Call into Calais!
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Call into Calais!

Lucy Daltroff explores northern France and discovers forgotten Jewish heroes, wartime bravery and the inspiration behind James Bond’s Casino Royale…

Call into Calais!
Call into Calais!

Being just a short drive and ferry ride away can mean the Pas de Calais region is taken too much for granted, but we decided to visit with a definite mission to explore. 

Our base was a small, but comfortable gite (a French holiday house), in Béthune,
45 miles south-east of Calais, with good access to the surrounding area.

The city has a stunning central plaza with a defining feature – a 36-bell belfry dating from the 14th century that belts out its tune from a fabulous Flemish gothic tower.

Opposite is an imposing town hall, a building that is testament to the majesty of
the Republic.

Béthune was a wealthy Flanders city involved in cloth dyeing and the tanning of leather and later continued in its prosperity through mining. Sadly, the majority of its historic buildings constructed during these successful economic periods were flattened by German artillery in 1918.

Although the town had been fought over many times, it was still surprising to see Jewish soldiers from three countries buried in the extensive cemetery on the outskirts of the municipality.

One of these was an extraordinary forgotten hero – Lieutenant Frank Alexander de Pass – who was awarded the first Jewish  Victoria Cross of the First World War for defending a trench and protecting his side, while at a great personal risk from enemy bombs. While under heavy fire, he also rescued a wounded man who was lying exposed to enemy bullets. De Pass lost his life the following day, while continuing this defence on 25 November 1914.

Béthune Town Cemetery

Béthune is also the centre of a wonderful story of bravery and chutzpah. In 1940, the Germans ordered the Jewish population to prepare for deportation. Fortuné Delestrez, a resident of the city, immediately offered sanctuary to two children, Fanny and Simon. As adults, they were able to recount two incidents when Nazi officers, tipped off by informers, searched the Delestrez home.

On the first occasion, his wife Louise draped a long tablecloth over the table, hid the children underneath, and then proceeded to serve the Germans coffee from the same table!  When the Nazis arrived again, Fanny and Simon were concealed behind a wardrobe on top of a large beer container and the Germans once more failed in their quest, owing to Louise’s ability to keep her cool.

Two months later, Fanny and Simon were smuggled out of the Delestrez apartment, hidden in potato sacks and, after some hardships, were eventually able to join their parents in Paris.  The act of heroism by the Delestrez family was remembered in 1991, when Yad Vashem included them among rhe Righteous Among the Nations.

Eleven miles from Béthune is the town of Lens, home to one of France’s top football teams and, surprisingly, a branch of the Louvre. It was opened in 2012 and is the best designed museum I have ever visited, yet stuck in the corner of the town beyond the football stadium, it does seem rather a neglected treasure.

Laying out the exhibits in chronological, as well as geographic order, is a work of
genius that needs to be copied, as does the large bright glass room in which they
are displayed.

Béthune

The ancient statues are gobsmacking. Four Egyptian baboons sit ahead of Marcus Aurelius and a Mithraic bull and are life-size. The decline in the Dark Ages becomes apparent further forward with unrealistic paintings of saints and a rare direct portrait of God.   Indian and Iranian art adds to the contrast, but we have to wait to the final years of the ancient regime to see western images that compare in quality to the earlier sections.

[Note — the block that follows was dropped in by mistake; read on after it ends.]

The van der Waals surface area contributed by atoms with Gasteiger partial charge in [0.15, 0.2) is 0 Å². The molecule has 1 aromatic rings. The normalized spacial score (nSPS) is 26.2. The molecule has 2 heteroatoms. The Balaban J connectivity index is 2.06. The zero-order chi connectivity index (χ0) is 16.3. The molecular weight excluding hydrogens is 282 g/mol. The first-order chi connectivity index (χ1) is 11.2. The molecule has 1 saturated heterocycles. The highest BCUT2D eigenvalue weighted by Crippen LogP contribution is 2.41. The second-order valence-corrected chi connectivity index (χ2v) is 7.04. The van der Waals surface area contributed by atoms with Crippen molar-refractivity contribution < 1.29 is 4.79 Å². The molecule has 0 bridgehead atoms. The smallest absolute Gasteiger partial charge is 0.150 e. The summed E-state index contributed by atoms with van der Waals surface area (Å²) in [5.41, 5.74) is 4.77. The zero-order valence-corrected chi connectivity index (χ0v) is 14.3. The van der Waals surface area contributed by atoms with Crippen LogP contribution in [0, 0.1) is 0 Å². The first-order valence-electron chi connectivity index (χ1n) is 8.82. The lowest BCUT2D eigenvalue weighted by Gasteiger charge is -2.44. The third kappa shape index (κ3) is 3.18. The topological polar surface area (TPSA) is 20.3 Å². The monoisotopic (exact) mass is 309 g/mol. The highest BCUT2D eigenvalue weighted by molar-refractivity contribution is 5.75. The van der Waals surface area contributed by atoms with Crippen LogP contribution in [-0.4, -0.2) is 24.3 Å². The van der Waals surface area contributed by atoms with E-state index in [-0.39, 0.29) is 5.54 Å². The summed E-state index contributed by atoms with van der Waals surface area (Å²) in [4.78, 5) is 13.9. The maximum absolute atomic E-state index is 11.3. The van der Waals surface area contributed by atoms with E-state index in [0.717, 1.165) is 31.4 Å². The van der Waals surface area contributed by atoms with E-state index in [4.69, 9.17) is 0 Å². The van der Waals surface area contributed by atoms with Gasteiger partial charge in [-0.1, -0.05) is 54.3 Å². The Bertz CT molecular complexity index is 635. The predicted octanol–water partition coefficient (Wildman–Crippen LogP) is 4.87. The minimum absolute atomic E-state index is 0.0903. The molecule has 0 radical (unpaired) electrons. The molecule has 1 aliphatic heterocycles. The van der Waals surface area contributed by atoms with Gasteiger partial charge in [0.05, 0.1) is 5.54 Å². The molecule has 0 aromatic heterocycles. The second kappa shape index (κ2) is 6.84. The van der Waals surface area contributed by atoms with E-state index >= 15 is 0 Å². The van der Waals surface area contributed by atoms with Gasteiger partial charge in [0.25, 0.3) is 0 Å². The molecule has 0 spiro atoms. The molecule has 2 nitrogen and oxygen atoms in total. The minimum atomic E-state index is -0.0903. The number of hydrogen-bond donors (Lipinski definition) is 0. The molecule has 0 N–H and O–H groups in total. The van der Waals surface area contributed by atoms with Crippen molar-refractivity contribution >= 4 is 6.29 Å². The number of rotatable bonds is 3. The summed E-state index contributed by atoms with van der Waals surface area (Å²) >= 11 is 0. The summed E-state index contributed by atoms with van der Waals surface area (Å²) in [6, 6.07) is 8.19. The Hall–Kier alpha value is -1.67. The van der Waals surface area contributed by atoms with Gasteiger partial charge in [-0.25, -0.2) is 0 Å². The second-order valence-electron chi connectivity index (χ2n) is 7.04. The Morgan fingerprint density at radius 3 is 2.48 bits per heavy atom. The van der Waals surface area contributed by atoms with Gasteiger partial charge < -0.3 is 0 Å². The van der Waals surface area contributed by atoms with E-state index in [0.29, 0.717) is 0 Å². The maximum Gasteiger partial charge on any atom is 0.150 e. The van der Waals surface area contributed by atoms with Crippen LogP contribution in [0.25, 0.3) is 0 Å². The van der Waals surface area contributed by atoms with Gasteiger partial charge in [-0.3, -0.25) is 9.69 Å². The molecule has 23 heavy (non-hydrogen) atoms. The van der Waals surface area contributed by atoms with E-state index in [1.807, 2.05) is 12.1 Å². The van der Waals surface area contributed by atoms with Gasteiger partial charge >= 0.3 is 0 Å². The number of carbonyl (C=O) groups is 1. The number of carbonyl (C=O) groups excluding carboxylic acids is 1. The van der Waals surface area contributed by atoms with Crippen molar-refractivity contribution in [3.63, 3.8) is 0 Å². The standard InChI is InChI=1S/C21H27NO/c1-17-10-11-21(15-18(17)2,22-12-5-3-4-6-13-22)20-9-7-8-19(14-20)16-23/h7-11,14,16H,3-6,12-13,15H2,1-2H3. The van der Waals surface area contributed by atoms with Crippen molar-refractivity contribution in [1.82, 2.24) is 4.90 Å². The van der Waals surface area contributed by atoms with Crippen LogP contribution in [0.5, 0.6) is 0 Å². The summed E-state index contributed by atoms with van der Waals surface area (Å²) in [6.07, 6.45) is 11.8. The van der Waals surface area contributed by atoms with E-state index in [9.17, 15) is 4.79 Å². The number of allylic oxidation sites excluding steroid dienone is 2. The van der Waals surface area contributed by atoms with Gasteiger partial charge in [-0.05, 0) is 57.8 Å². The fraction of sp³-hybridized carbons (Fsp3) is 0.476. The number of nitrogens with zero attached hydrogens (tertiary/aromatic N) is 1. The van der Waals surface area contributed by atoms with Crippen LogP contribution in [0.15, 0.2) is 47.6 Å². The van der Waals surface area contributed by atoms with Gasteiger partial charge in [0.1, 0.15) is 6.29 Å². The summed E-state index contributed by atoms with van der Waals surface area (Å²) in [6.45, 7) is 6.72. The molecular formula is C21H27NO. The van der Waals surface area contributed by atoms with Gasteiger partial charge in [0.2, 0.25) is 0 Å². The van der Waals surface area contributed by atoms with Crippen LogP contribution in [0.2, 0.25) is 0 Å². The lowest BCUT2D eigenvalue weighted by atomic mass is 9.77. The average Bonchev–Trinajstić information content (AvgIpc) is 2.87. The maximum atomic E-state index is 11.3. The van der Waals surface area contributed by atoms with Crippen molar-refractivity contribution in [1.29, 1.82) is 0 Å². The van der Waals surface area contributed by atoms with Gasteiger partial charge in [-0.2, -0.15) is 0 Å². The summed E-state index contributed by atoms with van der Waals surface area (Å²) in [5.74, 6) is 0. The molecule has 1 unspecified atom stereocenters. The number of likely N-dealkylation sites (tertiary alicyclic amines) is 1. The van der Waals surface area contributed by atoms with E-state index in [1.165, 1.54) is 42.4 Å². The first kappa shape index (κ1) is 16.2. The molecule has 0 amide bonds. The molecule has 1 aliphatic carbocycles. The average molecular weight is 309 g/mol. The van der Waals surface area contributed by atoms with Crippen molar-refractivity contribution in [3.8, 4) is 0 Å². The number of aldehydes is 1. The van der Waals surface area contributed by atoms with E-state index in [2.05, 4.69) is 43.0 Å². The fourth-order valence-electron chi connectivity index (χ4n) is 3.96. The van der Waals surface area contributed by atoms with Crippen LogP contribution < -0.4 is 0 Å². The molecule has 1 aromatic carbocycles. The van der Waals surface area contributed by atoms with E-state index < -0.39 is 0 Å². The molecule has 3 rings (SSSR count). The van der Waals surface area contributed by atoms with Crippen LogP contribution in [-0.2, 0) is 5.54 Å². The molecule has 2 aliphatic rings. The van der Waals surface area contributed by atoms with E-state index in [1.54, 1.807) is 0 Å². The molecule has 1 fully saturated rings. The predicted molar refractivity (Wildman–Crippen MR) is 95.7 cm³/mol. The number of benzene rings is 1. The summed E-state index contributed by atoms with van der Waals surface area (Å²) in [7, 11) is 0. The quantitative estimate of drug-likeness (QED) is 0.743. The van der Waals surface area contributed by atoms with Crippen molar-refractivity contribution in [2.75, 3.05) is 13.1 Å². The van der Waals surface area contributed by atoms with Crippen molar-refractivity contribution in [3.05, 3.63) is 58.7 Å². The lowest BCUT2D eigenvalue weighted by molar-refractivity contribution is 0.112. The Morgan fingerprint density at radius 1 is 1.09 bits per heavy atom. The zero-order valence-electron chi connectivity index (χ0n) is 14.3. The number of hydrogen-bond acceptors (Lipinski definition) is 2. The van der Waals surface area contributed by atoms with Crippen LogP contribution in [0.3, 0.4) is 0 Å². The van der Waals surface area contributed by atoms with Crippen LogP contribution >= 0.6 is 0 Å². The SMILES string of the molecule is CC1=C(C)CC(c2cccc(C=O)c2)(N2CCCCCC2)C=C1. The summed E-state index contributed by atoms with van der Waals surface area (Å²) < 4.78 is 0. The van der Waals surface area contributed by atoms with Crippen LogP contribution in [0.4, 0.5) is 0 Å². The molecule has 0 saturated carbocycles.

Furniture and paintings from that period form a fitting prelude to the iconic last work of Napoleon on his horse.

Lucy outside the historic Bethune belfry

 

Le Touquet has changed a lot since I last visited as a child, but still oozes charm and elegance, which continues to make it a favourite for elegant Parisians wanting some time on its extensive coastline.

The casino was the inspiration for Casino Royale – Ian Fleming was a frequent visitor.  Other famous tourists include Sean Connery, Winston Churchill and Tony Blair. It has become especially popular nowadays as Brigitte Macron inherited villa Monejan from her parents, and the presidential couple come frequently to Le Touquet to relax.

The town is only two hours from both London and Paris and is also known as a good destination for sport-based family holidays, with its golf courses, tennis courts, and sand yachting.

Boutiques and eateries are sophisticated and numerous.  We had a tip-off to visit the famous fish restaurant, Perard, and were not disappointed with our meal.

Less hospitable is the fact that Pas de Calais has the unfortunate pride of being one of the birthplaces of military rockets.

Near St Omer is La Coupole, originally a hardened bunker that has been transformed into a museum, depicting the evil of the Nazi V2 programme.

Bunker-turned-museum, La_Coupole

This is where the Nazi war criminal Wernher von Braun used slave labour in a desperate attempt to produce a terror weapon that might rescue Hitler’s war.

When that failed, he was able to avoid capture by the Soviets and become a US hero.

More than two decades later, von Braun extended his work into the programme that designed the Saturn V, the rocket which first launched Americans to the moon.

Where to stay…

Lucy travelled by DFDS Ferries from Dover to Calais (dfdsseaways.co.uk) and stayed in accommodation booked through Gites de France (gites-de -france.com). She visited the Louvre-Lens (louvrelens.fr) and La Coupole (lacoupole-france.co.uk). For details, see visit-pas-de-calais.com

 

 

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